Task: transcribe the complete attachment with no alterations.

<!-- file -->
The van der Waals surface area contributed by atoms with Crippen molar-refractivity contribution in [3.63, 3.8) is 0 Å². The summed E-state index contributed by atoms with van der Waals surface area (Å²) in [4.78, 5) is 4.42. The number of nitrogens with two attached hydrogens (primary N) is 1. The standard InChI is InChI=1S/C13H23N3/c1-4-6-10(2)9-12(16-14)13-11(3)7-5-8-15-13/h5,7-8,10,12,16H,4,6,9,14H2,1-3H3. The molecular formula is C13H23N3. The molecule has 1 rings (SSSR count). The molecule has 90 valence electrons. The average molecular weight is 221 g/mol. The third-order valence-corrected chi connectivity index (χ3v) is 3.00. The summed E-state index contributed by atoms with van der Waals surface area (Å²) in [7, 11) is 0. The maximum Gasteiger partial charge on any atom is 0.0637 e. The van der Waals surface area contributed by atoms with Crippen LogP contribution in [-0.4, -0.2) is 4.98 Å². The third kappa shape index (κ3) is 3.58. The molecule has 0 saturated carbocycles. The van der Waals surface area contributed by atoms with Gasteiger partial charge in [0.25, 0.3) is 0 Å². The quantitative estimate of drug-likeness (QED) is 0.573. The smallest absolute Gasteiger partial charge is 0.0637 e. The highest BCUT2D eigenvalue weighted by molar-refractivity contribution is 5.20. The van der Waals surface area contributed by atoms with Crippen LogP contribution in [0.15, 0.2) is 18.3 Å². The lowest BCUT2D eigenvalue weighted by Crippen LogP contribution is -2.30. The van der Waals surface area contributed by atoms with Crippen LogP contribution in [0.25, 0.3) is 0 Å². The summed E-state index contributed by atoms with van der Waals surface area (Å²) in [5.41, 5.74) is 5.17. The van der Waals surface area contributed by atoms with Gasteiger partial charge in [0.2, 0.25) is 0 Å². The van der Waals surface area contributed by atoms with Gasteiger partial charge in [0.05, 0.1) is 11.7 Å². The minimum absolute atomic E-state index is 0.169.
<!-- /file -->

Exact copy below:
The van der Waals surface area contributed by atoms with Crippen molar-refractivity contribution in [3.63, 3.8) is 0 Å². The summed E-state index contributed by atoms with van der Waals surface area (Å²) in [4.78, 5) is 4.42. The number of nitrogens with two attached hydrogens (primary N) is 1. The standard InChI is InChI=1S/C13H23N3/c1-4-6-10(2)9-12(16-14)13-11(3)7-5-8-15-13/h5,7-8,10,12,16H,4,6,9,14H2,1-3H3. The molecular formula is C13H23N3. The molecule has 1 rings (SSSR count). The molecule has 90 valence electrons. The average molecular weight is 221 g/mol. The third-order valence-corrected chi connectivity index (χ3v) is 3.00. The summed E-state index contributed by atoms with van der Waals surface area (Å²) in [7, 11) is 0. The maximum Gasteiger partial charge on any atom is 0.0637 e. The van der Waals surface area contributed by atoms with Crippen LogP contribution in [-0.4, -0.2) is 4.98 Å². The third kappa shape index (κ3) is 3.58. The molecule has 0 saturated carbocycles. The van der Waals surface area contributed by atoms with Gasteiger partial charge in [0.25, 0.3) is 0 Å². The quantitative estimate of drug-likeness (QED) is 0.573. The smallest absolute Gasteiger partial charge is 0.0637 e. The highest BCUT2D eigenvalue weighted by molar-refractivity contribution is 5.20. The van der Waals surface area contributed by atoms with Crippen LogP contribution in [0.15, 0.2) is 18.3 Å². The lowest BCUT2D eigenvalue weighted by Crippen LogP contribution is -2.30. The van der Waals surface area contributed by atoms with Crippen LogP contribution in [0.25, 0.3) is 0 Å². The summed E-state index contributed by atoms with van der Waals surface area (Å²) in [5.41, 5.74) is 5.17. The van der Waals surface area contributed by atoms with Gasteiger partial charge in [0.2, 0.25) is 0 Å². The van der Waals surface area contributed by atoms with Gasteiger partial charge in [0.05, 0.1) is 11.7 Å². The minimum absolute atomic E-state index is 0.169.